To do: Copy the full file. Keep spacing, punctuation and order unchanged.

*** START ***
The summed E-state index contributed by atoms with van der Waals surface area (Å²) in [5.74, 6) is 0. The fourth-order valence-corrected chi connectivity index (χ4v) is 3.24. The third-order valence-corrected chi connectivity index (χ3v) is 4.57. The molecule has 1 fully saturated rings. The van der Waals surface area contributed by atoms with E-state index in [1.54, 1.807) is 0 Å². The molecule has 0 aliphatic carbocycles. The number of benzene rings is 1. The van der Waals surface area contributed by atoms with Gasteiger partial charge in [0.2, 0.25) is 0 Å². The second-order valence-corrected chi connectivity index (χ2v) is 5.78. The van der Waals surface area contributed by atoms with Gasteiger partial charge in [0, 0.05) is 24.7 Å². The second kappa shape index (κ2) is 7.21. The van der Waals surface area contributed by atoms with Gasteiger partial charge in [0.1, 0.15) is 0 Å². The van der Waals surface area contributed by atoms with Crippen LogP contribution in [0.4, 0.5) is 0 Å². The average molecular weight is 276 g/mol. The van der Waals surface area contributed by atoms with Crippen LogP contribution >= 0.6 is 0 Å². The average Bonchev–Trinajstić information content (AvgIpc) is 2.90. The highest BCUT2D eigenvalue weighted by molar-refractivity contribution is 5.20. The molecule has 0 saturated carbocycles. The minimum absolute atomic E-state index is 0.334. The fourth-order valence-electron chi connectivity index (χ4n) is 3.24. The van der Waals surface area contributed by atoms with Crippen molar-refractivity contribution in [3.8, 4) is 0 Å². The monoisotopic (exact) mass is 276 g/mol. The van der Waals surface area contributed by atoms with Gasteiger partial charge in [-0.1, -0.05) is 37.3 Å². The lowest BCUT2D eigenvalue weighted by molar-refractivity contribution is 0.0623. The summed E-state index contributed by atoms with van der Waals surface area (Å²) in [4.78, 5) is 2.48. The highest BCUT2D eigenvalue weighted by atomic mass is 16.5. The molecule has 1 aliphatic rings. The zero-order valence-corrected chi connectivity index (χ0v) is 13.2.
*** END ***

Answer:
The summed E-state index contributed by atoms with van der Waals surface area (Å²) in [5.74, 6) is 0. The fourth-order valence-corrected chi connectivity index (χ4v) is 3.24. The third-order valence-corrected chi connectivity index (χ3v) is 4.57. The molecule has 1 fully saturated rings. The van der Waals surface area contributed by atoms with E-state index in [1.54, 1.807) is 0 Å². The molecule has 0 aliphatic carbocycles. The number of benzene rings is 1. The van der Waals surface area contributed by atoms with Gasteiger partial charge in [0.2, 0.25) is 0 Å². The second-order valence-corrected chi connectivity index (χ2v) is 5.78. The van der Waals surface area contributed by atoms with Gasteiger partial charge in [0, 0.05) is 24.7 Å². The second kappa shape index (κ2) is 7.21. The van der Waals surface area contributed by atoms with Gasteiger partial charge in [0.1, 0.15) is 0 Å². The van der Waals surface area contributed by atoms with Crippen LogP contribution in [0.4, 0.5) is 0 Å². The average molecular weight is 276 g/mol. The van der Waals surface area contributed by atoms with Crippen LogP contribution >= 0.6 is 0 Å². The average Bonchev–Trinajstić information content (AvgIpc) is 2.90. The highest BCUT2D eigenvalue weighted by molar-refractivity contribution is 5.20. The molecule has 0 saturated carbocycles. The minimum absolute atomic E-state index is 0.334. The fourth-order valence-electron chi connectivity index (χ4n) is 3.24. The van der Waals surface area contributed by atoms with Crippen molar-refractivity contribution in [3.8, 4) is 0 Å². The monoisotopic (exact) mass is 276 g/mol. The van der Waals surface area contributed by atoms with Gasteiger partial charge in [-0.1, -0.05) is 37.3 Å². The lowest BCUT2D eigenvalue weighted by molar-refractivity contribution is 0.0623. The summed E-state index contributed by atoms with van der Waals surface area (Å²) in [4.78, 5) is 2.48. The highest BCUT2D eigenvalue weighted by atomic mass is 16.5. The molecule has 1 aliphatic rings. The zero-order valence-corrected chi connectivity index (χ0v) is 13.2.